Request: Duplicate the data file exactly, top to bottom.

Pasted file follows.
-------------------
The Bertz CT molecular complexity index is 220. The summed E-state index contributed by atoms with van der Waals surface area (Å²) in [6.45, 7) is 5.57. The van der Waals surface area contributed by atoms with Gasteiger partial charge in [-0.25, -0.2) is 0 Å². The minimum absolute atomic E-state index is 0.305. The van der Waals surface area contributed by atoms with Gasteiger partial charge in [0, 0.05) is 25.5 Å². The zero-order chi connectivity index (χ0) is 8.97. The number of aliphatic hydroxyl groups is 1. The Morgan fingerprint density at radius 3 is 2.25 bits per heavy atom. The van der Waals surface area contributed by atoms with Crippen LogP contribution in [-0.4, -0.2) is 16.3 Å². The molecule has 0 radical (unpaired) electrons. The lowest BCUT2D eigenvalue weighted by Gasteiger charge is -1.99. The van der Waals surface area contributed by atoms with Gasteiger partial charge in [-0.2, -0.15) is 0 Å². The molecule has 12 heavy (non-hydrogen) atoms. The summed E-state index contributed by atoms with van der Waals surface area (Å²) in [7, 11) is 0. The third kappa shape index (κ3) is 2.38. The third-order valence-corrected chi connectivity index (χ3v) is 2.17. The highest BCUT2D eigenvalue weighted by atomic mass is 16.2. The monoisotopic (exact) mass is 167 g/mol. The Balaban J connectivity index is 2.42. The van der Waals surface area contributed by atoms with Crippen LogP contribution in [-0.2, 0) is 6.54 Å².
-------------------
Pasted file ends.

The Bertz CT molecular complexity index is 220. The summed E-state index contributed by atoms with van der Waals surface area (Å²) in [6.45, 7) is 5.57. The van der Waals surface area contributed by atoms with Gasteiger partial charge in [-0.25, -0.2) is 0 Å². The minimum absolute atomic E-state index is 0.305. The van der Waals surface area contributed by atoms with Gasteiger partial charge in [0, 0.05) is 25.5 Å². The zero-order chi connectivity index (χ0) is 8.97. The number of aliphatic hydroxyl groups is 1. The Morgan fingerprint density at radius 3 is 2.25 bits per heavy atom. The van der Waals surface area contributed by atoms with Crippen LogP contribution in [-0.4, -0.2) is 16.3 Å². The molecule has 0 radical (unpaired) electrons. The lowest BCUT2D eigenvalue weighted by Gasteiger charge is -1.99. The van der Waals surface area contributed by atoms with Gasteiger partial charge in [-0.2, -0.15) is 0 Å². The molecule has 12 heavy (non-hydrogen) atoms. The summed E-state index contributed by atoms with van der Waals surface area (Å²) in [7, 11) is 0. The third kappa shape index (κ3) is 2.38. The third-order valence-corrected chi connectivity index (χ3v) is 2.17. The highest BCUT2D eigenvalue weighted by atomic mass is 16.2. The monoisotopic (exact) mass is 167 g/mol. The Balaban J connectivity index is 2.42. The van der Waals surface area contributed by atoms with Crippen LogP contribution in [-0.2, 0) is 6.54 Å².